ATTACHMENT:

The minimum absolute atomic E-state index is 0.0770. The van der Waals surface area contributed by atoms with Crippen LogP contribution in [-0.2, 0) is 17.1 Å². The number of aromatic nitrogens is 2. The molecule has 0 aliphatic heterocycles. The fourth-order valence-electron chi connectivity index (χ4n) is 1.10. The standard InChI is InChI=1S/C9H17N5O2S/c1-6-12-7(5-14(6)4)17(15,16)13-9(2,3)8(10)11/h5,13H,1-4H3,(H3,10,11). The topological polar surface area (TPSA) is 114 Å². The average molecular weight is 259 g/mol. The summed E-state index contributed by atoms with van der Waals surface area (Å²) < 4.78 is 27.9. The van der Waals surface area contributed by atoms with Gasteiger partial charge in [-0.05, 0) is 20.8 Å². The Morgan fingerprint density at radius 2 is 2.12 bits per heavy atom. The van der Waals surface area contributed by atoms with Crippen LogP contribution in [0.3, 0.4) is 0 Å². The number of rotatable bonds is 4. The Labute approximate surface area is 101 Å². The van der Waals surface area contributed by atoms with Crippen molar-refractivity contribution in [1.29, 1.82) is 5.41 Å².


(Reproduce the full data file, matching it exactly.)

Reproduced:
The minimum absolute atomic E-state index is 0.0770. The van der Waals surface area contributed by atoms with Crippen LogP contribution in [-0.2, 0) is 17.1 Å². The number of aromatic nitrogens is 2. The molecule has 0 aliphatic heterocycles. The fourth-order valence-electron chi connectivity index (χ4n) is 1.10. The standard InChI is InChI=1S/C9H17N5O2S/c1-6-12-7(5-14(6)4)17(15,16)13-9(2,3)8(10)11/h5,13H,1-4H3,(H3,10,11). The topological polar surface area (TPSA) is 114 Å². The average molecular weight is 259 g/mol. The summed E-state index contributed by atoms with van der Waals surface area (Å²) < 4.78 is 27.9. The van der Waals surface area contributed by atoms with Gasteiger partial charge in [-0.05, 0) is 20.8 Å². The Morgan fingerprint density at radius 2 is 2.12 bits per heavy atom. The van der Waals surface area contributed by atoms with Crippen LogP contribution in [0.3, 0.4) is 0 Å². The number of rotatable bonds is 4. The Labute approximate surface area is 101 Å². The van der Waals surface area contributed by atoms with Crippen molar-refractivity contribution in [1.29, 1.82) is 5.41 Å².